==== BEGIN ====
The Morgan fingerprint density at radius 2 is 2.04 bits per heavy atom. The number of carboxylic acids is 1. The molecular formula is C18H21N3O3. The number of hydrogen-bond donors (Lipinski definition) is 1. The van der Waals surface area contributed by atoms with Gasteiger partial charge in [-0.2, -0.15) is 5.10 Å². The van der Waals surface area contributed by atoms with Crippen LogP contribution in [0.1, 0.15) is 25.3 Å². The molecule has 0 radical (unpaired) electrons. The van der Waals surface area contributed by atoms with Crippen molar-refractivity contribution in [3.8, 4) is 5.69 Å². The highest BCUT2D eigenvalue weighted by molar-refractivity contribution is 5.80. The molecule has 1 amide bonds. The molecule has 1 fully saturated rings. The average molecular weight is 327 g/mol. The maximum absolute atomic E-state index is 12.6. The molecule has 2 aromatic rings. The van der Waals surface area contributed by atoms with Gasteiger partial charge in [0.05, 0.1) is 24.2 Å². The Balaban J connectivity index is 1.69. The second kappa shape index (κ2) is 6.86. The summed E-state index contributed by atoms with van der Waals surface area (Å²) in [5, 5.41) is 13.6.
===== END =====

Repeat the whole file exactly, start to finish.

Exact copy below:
The Morgan fingerprint density at radius 2 is 2.04 bits per heavy atom. The number of carboxylic acids is 1. The molecular formula is C18H21N3O3. The number of hydrogen-bond donors (Lipinski definition) is 1. The van der Waals surface area contributed by atoms with Gasteiger partial charge in [-0.2, -0.15) is 5.10 Å². The van der Waals surface area contributed by atoms with Crippen LogP contribution in [0.1, 0.15) is 25.3 Å². The molecule has 0 radical (unpaired) electrons. The van der Waals surface area contributed by atoms with Crippen molar-refractivity contribution in [3.8, 4) is 5.69 Å². The highest BCUT2D eigenvalue weighted by molar-refractivity contribution is 5.80. The molecule has 1 amide bonds. The molecule has 1 fully saturated rings. The average molecular weight is 327 g/mol. The maximum absolute atomic E-state index is 12.6. The molecule has 2 aromatic rings. The van der Waals surface area contributed by atoms with Gasteiger partial charge in [0.05, 0.1) is 24.2 Å². The Balaban J connectivity index is 1.69. The second kappa shape index (κ2) is 6.86. The summed E-state index contributed by atoms with van der Waals surface area (Å²) in [5, 5.41) is 13.6.